Good Luck
 
Posts: 40 | Registered: March 10, 2004Report This Post
Platinum Member
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I'd be curious to see what is getting generated in the SQL. I

n the mean time can you get around it by coding WHERE EDIT(fieldname,'999') EQ '000'? Does this result in the same problem? Not sure what RDBMS you are accessing but I think they generate different SQL. I think the EDIT syntax results in SQL that uses the SUBSTR instead of LIKE.
 
Posts: 118 | Location: DC | Registered: May 13, 2005Report This Post
Member
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Thanks, I will give everything mentioned a shot. By the way the RDBMS that is being used here is MySQL.
 
Posts: 28 | Location: New Jersey | Registered: July 11, 2005Report This Post
<toby mills>
posted
Hey Allen - post a little of your code for us to see...

I don't know what platform / release you're on... If you're on a recent version of webfocus, you can use the following statements to direct the output to your browser session:

SET TRACEON = STMTRACE//CLIENT
SET TRACEUSER = CLIENT

Just do a 'view source' and scroll down to the bottom and you should see your generated SQL.

Last thing, and this is going to sound odd to a bunch of you guys. And its probably not your situation, but here goes:

Is the field mentioned in this WHERE test in a table that you are JOINed to? Do you have SET ALL=PASS and are there NO records that start with three 0's in the file? I've seen this happen a long time ago. felt like a bug in the SET ALL=PASS sort of logic at the time (SET ALL=PASS was not actually supported for the SQL interface at the time).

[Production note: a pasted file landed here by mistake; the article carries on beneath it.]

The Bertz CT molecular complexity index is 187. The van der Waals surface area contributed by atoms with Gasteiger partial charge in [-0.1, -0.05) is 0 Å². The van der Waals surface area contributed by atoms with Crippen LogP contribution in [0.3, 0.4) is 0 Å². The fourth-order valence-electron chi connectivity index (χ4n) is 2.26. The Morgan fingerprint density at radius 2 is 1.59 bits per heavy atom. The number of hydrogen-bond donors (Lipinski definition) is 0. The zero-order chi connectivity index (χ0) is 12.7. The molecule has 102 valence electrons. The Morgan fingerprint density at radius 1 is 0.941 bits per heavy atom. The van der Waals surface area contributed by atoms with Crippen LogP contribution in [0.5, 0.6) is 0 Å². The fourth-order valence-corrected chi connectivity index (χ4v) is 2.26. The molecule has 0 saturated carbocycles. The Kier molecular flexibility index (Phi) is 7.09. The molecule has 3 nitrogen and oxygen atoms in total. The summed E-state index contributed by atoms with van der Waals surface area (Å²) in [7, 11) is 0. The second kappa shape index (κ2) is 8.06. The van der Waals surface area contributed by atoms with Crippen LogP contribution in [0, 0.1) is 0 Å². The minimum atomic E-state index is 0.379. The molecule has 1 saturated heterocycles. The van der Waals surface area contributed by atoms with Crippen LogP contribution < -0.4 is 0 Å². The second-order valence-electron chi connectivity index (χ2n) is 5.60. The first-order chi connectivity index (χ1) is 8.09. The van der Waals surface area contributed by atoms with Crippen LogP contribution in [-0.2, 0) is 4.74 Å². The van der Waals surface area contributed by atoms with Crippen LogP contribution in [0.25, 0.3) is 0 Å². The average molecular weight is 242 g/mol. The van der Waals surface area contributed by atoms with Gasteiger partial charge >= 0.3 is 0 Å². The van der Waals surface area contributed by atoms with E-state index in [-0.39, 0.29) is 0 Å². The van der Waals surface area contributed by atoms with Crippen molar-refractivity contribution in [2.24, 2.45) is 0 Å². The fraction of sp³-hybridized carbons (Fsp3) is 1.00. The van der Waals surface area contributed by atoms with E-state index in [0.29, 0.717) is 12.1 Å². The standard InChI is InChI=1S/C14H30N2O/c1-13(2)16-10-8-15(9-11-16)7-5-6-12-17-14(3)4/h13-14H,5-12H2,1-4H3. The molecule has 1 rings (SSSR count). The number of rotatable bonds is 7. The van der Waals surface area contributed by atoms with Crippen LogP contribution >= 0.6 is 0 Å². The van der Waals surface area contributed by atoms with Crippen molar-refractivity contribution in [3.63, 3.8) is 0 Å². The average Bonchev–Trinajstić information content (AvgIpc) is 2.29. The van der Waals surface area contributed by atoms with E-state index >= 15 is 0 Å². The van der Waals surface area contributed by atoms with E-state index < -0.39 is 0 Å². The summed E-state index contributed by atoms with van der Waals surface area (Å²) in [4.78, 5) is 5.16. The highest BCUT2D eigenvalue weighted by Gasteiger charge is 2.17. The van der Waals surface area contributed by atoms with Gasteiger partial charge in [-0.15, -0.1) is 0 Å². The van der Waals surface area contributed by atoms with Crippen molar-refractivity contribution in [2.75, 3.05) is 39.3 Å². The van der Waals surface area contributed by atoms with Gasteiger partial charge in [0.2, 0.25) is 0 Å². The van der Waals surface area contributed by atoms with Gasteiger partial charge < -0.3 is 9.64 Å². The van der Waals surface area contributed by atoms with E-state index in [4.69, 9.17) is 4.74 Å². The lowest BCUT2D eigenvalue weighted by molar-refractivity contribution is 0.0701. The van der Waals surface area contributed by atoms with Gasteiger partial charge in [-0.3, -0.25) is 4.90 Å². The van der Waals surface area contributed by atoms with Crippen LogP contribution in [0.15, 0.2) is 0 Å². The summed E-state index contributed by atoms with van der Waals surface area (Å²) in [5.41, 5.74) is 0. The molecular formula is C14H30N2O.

The way ALL=PASS worked then was, as long as you got at least one record that passed your where test, you'd get the results you expect. If your where test was too restrictive and shouldn't return any records, you'd get everything instead of nothing.

Nifty, right?

Probably not your issue as this happened a long time ago (probably in 92 or 93 on MVS against DB2).

Let us see your code, I bet the answer is fairly simple.

-Toby
 
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Member
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Hi
There was additional code that I found in the app that needed modifying; there was a compare of 0 to ' ', which was causing issues as well. I did some hacking and now all is well. Thanks for all of the suggestions.

Allen
 
Posts: 28 | Location: New Jersey | Registered: July 11, 2005Report This Post
Guru
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If you are having a problem with zero and space you may want to try using the function ASIS().
 
Posts: 406 | Location: Canada | Registered: May 31, 2004Report This Post
Member
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Thanks, that function is good to have in my toolbox.

Allen
 
Posts: 28 | Location: New Jersey | Registered: July 11, 2005Report This Post